Jaclyn Santos, "11/17", 2009

With virtually no time to recover from the “Shock” challenge, Simon stops by at the crack of dawn to deliver some news. He informs us that we will be driving Audi’s through New York City, ultimately arriving at the Audi Forum on Park Avenue in midtown Manhattan. At the Audi Forum, China tells us the challenge is to make a work of art about our experience, either driving the car or in the showroom.

I liked this challenge; it reveals a lot about a person’s instincts as well as one’s ability to tell a story with abstraction.  While some of my competitors took a very literal approach — i.e. portraying oneself driving the car – I really tried to tune into my particular experience and find something interesting and thought provoking to communicate with the audience.

We seemed so out of place on Park Ave at the luxury car dealership. Nine artists dressed to work in an art studio surrounded by luxury cars worth more than the money we are competing for and massive glass walls that open up to Park Avenue.  So many people were looking at us, as if we were on display in a giant vitrine. It was quite a contrast to the way I felt in the car, where the tinted windows and locked doors provided a sort of shelter.  The pedestrians were mostly men in business suits.  Some would literally put their faces right up to the glass. This made me feel very uncomfortable. I began taking pictures of them and what followed interested me: once an onlooker realized he was also being watched, he immediately turned away in embarrassment.  This amused me and I began playing a little game with my camera: I would act like I didn’t see them looking at me and then I would try to “catch” them in the act, as if I were hunting.  I did this for about 20 minutes and I ended up with around 30 photos of these voyeurs.  Sometimes I caught them and sometimes I missed.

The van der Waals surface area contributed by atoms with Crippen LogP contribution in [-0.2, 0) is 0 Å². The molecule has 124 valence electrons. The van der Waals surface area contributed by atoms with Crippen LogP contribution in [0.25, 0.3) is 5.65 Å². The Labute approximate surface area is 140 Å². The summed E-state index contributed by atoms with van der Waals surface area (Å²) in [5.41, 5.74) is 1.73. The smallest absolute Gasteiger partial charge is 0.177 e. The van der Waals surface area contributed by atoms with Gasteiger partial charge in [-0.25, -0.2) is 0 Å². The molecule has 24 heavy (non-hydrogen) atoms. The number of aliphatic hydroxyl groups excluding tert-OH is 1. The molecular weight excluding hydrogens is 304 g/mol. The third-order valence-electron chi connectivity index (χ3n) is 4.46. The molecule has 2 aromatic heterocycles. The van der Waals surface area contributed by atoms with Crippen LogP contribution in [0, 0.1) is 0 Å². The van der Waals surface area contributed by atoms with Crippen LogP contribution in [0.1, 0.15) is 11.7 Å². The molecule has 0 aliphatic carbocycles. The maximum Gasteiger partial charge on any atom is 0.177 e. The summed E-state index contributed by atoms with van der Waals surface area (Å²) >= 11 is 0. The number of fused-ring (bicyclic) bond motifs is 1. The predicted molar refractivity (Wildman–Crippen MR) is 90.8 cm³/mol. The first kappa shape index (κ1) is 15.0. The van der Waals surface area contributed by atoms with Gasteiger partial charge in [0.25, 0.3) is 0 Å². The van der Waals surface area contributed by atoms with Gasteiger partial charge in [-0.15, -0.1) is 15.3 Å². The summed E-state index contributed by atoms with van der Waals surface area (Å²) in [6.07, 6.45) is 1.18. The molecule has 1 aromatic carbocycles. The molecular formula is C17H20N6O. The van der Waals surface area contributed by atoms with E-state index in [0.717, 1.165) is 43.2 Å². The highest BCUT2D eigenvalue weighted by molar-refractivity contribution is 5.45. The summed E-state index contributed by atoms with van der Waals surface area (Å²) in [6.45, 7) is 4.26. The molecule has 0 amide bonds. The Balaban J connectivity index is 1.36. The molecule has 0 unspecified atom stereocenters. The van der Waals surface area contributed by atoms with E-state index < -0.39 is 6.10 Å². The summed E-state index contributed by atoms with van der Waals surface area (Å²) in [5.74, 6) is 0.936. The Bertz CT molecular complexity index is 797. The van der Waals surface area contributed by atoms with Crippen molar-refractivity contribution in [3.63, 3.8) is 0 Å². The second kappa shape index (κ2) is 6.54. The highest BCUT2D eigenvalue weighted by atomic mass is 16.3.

The idea for the mirrored surfaces came from the distorted reflection you see when you look at cars. I wanted the viewer to see himself in my piece, to interact directly with my subjects.  The mirrors are slightly concave so from a distance you can’t see your own reflection. As you move closer to the piece it sneaks up on you.

Even though this piece is inspired by a personal experience of mine, there are over-arching themes of voyeurism and isolationism, both of which are prevalent in a city like New York. Every person alive, everyone, has to confront this in his life.  My piece offers my particular perspective on these things, and the general feeling I wanted to convey was a sense of discomfort or pressure from being sized-up by many strangers.  However: if you saw this in a gallery you would have no idea what my inspiration was and it would not matter with regard to the effectiveness of the artwork.  My particular perspective is anecdotal. However, what Work of Art does is offer the world a look at the inside; it examines the different things artist’s use as impetus, it details the struggles we deal with, and all of this is also interesting.

I am 100% responsible for conceptualizing this project. I asked Peregrine for her opinion on the color of my paint balls and that’s it! There is absolutely nothing wrong with asking for a bit of objective feedback, Erik.  After all, that’s why Simon is there.  I value Peregrine’s opinion but ultimately the color of the paint balls was not the main component of the work.

I really enjoy the way my piece from this week functions with my “shock challenge piece.”  In the shock piece, I become the target, or the victim at the mercy of the viewer. The pen is his weapon. In the newer piece, the man becomes the target and paint becomes my weapon.

Jaclyn Santos, "Triple Self Portrait in Bathroom", 2009